In honor of Mother’s Day I want to share a poem that came into my life many years ago and has helped hold me through the turbulence of parenting, especially in the teen years.
“I had the meanest mother in the world. While other kids had candy for breakfast, I had to eat cereal, eggs and toast. While other kids had cakes and candy for lunch, I had a sandwich. As you can guess, my dinner was different from other kids’ dinner, too.
My mother insisted on knowing where we were at all times. You would think that we were on chain gang or something. She had to know who our friends were and what we were doing.
I am ashamed to admit it, but she actually had the nerve to break the child labor law. She had us work. We had to wash dishes, make the beds and learn how to cook. That woman must have stayed awake at night thinking up things for us to do.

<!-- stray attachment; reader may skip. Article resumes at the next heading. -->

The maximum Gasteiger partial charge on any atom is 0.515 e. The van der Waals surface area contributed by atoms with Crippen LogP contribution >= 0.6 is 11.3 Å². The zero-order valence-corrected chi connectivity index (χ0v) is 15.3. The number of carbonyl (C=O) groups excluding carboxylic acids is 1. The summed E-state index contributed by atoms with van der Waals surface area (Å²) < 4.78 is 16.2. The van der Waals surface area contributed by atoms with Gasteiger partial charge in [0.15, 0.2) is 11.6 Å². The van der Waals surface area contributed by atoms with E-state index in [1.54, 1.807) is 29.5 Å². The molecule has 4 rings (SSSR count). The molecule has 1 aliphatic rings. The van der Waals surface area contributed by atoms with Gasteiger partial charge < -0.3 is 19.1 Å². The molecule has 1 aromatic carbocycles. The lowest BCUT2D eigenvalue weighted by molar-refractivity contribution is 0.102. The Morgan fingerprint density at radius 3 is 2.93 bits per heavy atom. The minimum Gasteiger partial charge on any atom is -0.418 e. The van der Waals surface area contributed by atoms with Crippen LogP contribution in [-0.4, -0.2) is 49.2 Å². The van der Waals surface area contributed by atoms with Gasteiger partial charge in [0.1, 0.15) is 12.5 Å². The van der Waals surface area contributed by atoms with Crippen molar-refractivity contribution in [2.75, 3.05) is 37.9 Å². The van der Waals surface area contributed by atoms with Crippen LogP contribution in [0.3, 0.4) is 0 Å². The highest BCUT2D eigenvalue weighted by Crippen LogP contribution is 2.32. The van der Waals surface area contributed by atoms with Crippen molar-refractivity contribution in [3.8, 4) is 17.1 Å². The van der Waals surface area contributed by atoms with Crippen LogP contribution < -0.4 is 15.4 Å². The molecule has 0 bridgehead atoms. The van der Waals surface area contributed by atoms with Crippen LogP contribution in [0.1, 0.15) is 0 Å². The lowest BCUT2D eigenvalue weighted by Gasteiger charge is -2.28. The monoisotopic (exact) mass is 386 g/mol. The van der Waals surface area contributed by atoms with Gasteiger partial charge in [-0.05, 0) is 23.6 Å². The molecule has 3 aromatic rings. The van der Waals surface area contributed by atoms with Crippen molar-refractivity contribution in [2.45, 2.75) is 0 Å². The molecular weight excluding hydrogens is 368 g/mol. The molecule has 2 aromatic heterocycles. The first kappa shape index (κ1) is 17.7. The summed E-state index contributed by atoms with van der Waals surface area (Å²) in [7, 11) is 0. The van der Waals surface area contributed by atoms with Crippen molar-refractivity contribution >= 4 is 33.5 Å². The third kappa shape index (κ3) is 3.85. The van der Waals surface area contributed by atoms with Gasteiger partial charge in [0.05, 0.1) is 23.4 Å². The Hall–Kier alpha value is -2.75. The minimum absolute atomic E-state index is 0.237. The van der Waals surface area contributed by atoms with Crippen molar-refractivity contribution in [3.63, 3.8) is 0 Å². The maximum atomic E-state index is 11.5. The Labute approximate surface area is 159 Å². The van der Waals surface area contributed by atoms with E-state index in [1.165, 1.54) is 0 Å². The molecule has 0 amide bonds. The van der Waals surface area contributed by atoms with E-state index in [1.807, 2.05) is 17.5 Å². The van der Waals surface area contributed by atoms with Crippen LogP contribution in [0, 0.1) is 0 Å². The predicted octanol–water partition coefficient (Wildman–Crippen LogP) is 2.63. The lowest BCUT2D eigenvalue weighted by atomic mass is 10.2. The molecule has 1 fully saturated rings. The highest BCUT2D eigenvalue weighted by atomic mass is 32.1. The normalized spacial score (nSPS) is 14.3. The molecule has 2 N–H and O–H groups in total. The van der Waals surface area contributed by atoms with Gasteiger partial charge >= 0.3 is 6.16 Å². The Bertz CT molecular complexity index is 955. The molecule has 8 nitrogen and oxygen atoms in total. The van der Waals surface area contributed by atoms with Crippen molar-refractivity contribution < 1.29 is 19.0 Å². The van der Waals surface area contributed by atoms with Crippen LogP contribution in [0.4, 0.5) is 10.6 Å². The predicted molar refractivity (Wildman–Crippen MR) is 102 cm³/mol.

By the time we were teenagers, she was much wiser and our life became more unbearable. None of this tooting the car horn for us to come running; she embarrassed us to no end by insisting that friends come to the door to get us.
I forgot to mention that most of our friends were allowed to date at the mature age of 12 or 13, but our old-fashioned mother refused to let us date until we were 15. She really raised a bunch of squares. None of us were ever arrested for shoplifting or busted for dope. And whom do we have this to think for this? You’re right, our mean mother.
I am trying to raise my children to stand a little bit straighter and walk taller. I am secretly tickled pink when they call me mean. I thank God for giving me the meanest mother in the world. Our country doesn’t need a good five cent cigar. It needs more mothers like mine. Blessings on that wonderful woman.”